Jacko Judge Denies Motion for Delay

A judge Monday denied a motion for a delay in the child molestation case against Michael Jackson (search), clearing the way for the trial's Jan. 31 start.

Defense attorney Robert Sanger (search) asked Judge Rodney S. Melville (search) to postpone the trial for three months so attorneys could sort through 14,000 pages of evidence filed by prosecutors during the past two months.

Melville said a delay would be "a huge step backward. ... If I continued the case three months, we'll have 90 more search warrants and 90 more motions." The ruling came during a pretrial hearing Monday that ended more quickly than expected.

Melville also rejected defense motions to dismiss the case for alleged "vindictive prosecution and outrageous government conduct," and because Jackson's rights had allegedly been violated by a flurry of searches.

The judge did, however, grant a defense request for a list of people considered for the grand jury that eventually indicted Jackson. His lawyers are trying to determine if blacks and Hispanics were excluded from the process.

Jackson, 46, is charged with molesting a boy, conspiracy and administering an intoxicating agent, alcohol, to his alleged victim. The entertainer has pleaded not guilty. He was not required to attend Monday's hearing.

Both sides estimated the trial could last as long as five months.

In seeking the delay, Sanger argued prosecutors had provided an updated witness list filled with errors. Among other things, the errors caused defense lawyers to initially think a porn star was being called as a witness, Sanger said.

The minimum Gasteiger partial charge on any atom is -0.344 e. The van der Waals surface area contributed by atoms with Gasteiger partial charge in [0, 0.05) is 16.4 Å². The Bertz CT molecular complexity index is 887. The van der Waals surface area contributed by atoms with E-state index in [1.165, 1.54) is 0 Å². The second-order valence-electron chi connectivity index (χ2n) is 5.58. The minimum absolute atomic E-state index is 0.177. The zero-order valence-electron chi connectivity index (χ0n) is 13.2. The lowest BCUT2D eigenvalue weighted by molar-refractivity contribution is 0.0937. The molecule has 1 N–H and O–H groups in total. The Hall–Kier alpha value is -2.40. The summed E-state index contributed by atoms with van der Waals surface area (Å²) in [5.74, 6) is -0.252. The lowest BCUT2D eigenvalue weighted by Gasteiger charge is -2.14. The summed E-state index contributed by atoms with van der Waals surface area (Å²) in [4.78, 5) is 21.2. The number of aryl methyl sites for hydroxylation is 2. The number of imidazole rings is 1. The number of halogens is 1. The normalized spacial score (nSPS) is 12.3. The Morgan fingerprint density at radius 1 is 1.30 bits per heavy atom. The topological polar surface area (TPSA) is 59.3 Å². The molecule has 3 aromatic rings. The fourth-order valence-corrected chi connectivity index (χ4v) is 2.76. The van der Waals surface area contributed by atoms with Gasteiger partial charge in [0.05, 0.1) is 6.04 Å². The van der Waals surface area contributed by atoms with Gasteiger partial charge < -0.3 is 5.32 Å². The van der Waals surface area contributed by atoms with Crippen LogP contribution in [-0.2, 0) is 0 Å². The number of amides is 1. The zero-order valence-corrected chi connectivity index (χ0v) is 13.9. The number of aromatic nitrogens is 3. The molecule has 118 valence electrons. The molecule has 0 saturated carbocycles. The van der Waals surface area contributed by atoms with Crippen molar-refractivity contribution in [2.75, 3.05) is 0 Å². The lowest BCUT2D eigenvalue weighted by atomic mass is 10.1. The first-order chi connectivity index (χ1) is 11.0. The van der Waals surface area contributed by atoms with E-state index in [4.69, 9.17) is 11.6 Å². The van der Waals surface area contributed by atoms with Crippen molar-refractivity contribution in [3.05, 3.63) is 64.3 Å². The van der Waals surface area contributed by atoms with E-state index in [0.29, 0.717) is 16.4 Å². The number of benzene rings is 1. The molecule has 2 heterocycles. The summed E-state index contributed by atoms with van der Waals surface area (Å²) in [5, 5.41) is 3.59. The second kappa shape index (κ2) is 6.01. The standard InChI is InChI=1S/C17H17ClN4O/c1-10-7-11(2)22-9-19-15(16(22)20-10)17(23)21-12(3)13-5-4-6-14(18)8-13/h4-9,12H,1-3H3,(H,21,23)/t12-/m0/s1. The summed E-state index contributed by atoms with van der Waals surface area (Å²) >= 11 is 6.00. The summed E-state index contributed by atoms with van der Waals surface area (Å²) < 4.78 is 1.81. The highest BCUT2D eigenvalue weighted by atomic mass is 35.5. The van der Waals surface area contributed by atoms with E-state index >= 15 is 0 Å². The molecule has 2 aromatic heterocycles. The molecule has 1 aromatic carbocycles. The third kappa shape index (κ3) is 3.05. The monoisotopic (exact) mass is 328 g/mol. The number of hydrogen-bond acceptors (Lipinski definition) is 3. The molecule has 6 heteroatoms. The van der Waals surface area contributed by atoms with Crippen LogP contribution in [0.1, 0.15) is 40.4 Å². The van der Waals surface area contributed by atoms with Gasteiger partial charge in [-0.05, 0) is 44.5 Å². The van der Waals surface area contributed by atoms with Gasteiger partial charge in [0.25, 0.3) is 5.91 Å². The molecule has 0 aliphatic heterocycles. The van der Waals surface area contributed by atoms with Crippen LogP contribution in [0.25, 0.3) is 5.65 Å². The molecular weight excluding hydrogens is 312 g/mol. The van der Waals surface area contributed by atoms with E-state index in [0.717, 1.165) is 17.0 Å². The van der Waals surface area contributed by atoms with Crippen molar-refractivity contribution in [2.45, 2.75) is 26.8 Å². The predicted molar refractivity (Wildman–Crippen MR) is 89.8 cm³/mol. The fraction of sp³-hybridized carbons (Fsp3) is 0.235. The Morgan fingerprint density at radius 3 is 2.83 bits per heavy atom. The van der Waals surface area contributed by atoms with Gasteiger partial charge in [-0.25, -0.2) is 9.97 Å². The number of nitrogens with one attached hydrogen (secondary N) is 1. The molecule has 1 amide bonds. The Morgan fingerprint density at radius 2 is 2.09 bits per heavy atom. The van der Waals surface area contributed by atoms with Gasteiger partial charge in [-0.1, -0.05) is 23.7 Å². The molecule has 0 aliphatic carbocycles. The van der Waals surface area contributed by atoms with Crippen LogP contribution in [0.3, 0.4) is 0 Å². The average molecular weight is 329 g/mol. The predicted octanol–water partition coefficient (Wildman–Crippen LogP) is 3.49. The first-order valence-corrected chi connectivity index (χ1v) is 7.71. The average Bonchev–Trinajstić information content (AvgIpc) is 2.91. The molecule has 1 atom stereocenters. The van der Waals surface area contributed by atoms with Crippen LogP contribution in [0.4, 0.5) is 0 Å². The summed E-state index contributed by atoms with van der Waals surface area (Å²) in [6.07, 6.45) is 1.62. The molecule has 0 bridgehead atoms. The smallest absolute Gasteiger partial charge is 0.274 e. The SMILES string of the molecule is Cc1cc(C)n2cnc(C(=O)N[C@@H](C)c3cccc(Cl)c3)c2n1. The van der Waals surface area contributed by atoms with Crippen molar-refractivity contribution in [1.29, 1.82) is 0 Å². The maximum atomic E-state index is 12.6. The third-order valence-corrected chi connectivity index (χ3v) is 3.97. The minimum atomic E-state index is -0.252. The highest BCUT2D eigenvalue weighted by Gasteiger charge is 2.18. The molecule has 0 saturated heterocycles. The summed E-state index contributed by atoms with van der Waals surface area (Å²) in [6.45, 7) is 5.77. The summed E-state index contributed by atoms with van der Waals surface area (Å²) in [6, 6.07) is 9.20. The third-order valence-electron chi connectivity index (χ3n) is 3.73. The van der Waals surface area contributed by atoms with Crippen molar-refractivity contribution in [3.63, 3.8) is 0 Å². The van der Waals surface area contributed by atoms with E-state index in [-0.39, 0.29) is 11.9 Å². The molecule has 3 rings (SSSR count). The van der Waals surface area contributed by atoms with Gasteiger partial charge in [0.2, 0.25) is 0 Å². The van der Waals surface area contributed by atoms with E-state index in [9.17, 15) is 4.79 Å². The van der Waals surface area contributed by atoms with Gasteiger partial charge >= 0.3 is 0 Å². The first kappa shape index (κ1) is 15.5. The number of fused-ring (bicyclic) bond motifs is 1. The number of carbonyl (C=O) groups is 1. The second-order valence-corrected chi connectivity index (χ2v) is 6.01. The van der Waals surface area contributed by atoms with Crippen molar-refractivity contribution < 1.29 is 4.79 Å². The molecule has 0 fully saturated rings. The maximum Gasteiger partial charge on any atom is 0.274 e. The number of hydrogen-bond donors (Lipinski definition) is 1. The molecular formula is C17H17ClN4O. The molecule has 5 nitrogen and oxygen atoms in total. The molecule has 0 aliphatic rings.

"We're very conscious that the court did not want to hear the 'c' word," Sanger said about the push for the continuance. "The problem is we feel we're really being sandbagged here on a number of things."

District Attorney Tom Sneddon (search), while acknowledging a few spelling errors, accused the defense of hyperbole. Of the 164 names on the updated list, 70 were taken from the defense, he said.

Sanger had also complained that authorities executed more than 100 search warrants against Jackson, but prosecutors countered 92 of them targeted business records and did not involve law enforcement raids on Jackson's property.

"There was probable cause and they were carried out in a normal manner," Melville concluded.

Arguing that the prosecution was vindictive, Jackson lawyer Thomas Mesereau Jr. called the case a "nasty, evil, personal exercise of revenge" against Jackson. Deputy District Attorney Gordon Auchincloss dismissed the claim as "recycled rubbish." Melville previously rejected a similar defense effort.

Prosecutors had been expected to argue that they be allowed to present evidence during the trial of alleged wrongdoing in the entertainer's past. But that motion now won't be heard until Jan. 12.

Prosecutors said they want to present evidence that Jackson allegedly committed sex crimes over the years that went uncharged, saying the evidence will demonstrate his "propensity" for such crimes and how he "created the opportunities to achieve his goal."